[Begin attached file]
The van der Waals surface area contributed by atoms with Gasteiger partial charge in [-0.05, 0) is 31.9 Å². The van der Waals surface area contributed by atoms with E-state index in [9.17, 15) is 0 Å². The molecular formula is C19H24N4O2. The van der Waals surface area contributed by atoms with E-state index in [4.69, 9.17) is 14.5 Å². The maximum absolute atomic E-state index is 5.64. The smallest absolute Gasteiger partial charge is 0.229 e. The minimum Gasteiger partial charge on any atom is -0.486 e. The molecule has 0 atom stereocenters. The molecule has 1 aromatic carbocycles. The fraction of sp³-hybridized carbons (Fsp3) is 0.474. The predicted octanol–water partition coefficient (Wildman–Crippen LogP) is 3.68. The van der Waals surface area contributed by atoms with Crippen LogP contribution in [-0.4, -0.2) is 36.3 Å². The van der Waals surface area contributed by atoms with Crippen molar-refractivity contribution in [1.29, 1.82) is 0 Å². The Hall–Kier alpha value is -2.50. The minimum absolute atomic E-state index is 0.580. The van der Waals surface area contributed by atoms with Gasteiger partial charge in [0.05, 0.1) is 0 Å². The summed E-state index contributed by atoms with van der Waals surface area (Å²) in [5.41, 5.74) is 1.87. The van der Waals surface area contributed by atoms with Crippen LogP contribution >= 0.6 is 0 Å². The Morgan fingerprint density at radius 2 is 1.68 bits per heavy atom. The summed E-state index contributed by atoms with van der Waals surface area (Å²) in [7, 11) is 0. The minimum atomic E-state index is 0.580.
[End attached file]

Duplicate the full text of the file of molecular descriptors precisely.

The van der Waals surface area contributed by atoms with Gasteiger partial charge in [-0.05, 0) is 31.9 Å². The van der Waals surface area contributed by atoms with E-state index in [9.17, 15) is 0 Å². The molecular formula is C19H24N4O2. The van der Waals surface area contributed by atoms with E-state index in [4.69, 9.17) is 14.5 Å². The maximum absolute atomic E-state index is 5.64. The smallest absolute Gasteiger partial charge is 0.229 e. The minimum Gasteiger partial charge on any atom is -0.486 e. The molecule has 0 atom stereocenters. The molecule has 1 aromatic carbocycles. The fraction of sp³-hybridized carbons (Fsp3) is 0.474. The predicted octanol–water partition coefficient (Wildman–Crippen LogP) is 3.68. The van der Waals surface area contributed by atoms with Crippen LogP contribution in [-0.4, -0.2) is 36.3 Å². The van der Waals surface area contributed by atoms with Crippen molar-refractivity contribution in [1.29, 1.82) is 0 Å². The Hall–Kier alpha value is -2.50. The minimum absolute atomic E-state index is 0.580. The van der Waals surface area contributed by atoms with Gasteiger partial charge in [0.05, 0.1) is 0 Å². The summed E-state index contributed by atoms with van der Waals surface area (Å²) in [5.41, 5.74) is 1.87. The van der Waals surface area contributed by atoms with Crippen LogP contribution >= 0.6 is 0 Å². The Morgan fingerprint density at radius 2 is 1.68 bits per heavy atom. The summed E-state index contributed by atoms with van der Waals surface area (Å²) in [7, 11) is 0. The minimum atomic E-state index is 0.580.